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Diplomacy provides the means by which states around the world manage their affairs in a manner that ensures peaceful relations among states. The main mission of the various diplomatic services is to protect the interests of their respective countries abroad. This applies to the promotion of political, economic, cultural or scientific relations as well as international commitment in the defence of human rights or the peaceful resolution of conflicts. A central instrument of diplomacy is negotiation. In many cases it leads to the signing of treaties between states with the aim of achieving a balance of interests between them. The following ABC is constantly being updated.

Accreditation / Agrément 

Accreditation / Agrément is a procedure whereby a State, prior to sending an ambassador, asks the host country whether it agrees with the choice of the person who will be sent.
 

Bilateral relations

Bilateral relations refers to the discussion or negotiation of foreign policy issues between two parties, for example on political matters, human rights, cooperation in business, development or research and education. In most cases these bilateral contracts occur between states. However, it is also possible for a state and an international organisation to maintain bilateral relations.

Consular protection

Consular protection enables a State to defend the rights of its citizens abroad. For example, a State may act on behalf of one of its citizens when the latter is detained abroad and demand an improvement of detention conditions.

Diplomatic corps

The Diplomatic Corps comprises all diplomats sent to a foreign state. They represent the political, economic, cultural and military interests of their home state in their host country and enjoy certain privileges and as well as immunity from prosecution. They for example they are immune from jurisdiction, are exempt from taxes in the host country and have custom privileges.

Embassy

The opening of an embassy requires diplomatic relations between two countries. These relations are based on mutual understanding and can be terminated at any time by either of the two countries. The embassy is usually headed by an ambassador. The activities of an embassy concern all issues between two governments regarding politics, economics, finance, the legal system, development cooperation, social issues and scientific as well as cultural activities.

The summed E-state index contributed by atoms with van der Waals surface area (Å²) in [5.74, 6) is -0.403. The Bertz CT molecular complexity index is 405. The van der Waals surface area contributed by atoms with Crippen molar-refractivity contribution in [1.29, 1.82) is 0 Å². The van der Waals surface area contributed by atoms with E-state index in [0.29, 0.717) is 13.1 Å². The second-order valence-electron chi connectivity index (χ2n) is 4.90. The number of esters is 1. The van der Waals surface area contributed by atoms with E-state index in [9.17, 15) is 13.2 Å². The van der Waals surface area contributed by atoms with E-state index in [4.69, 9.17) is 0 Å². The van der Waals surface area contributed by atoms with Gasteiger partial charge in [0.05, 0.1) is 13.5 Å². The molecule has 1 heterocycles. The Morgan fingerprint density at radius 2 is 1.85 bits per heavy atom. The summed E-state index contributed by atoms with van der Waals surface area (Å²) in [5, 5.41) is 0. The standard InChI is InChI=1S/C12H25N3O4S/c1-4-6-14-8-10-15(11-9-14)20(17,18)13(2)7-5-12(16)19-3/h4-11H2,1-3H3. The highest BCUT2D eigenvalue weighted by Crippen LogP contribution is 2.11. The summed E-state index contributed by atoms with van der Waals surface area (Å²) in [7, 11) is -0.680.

Facilitation and mediation

The assignment of a third party to negotiate between parties in a conflict is called facilitation or mediation. Third parties can be, for example, the United Nations, the Organization for Security and Cooperation in Europe (OSCE), states or non-governmental organizations (NGO). During facilitation, the third party establishes contact between conflicting parties without being involved in the negotiations. It is freely chosen by the parties to the conflict and enables them to meet in a neutral place, exchange views on possible solutions to the conflict, conduct negotiations and sign an agreement. With mediation, the third party receives a mandate from the conflicting parties. It not only enables them to meet, but also supports them in their efforts to resolve the conflict.

Good offices

Good offices is a broad term for the efforts of a third party to find a peaceful solution to a conflict between two or more states. Good offices are intended to bring about a dialogue between the conflicting parties. They range from organizational support to mediation services and participation in international peace operations. Good offices also include the undertaking of a mandate as a protecting power.

Human rights

Human rights are rights to which every human being is entitled by virtue of his or her nature, irrespective of skin colour and nationality, political or religious conviction, social position, gender or age. They are anchored firmly in international law by conventions, resolutions and declarations of international organisations and have universal validity.

International Justice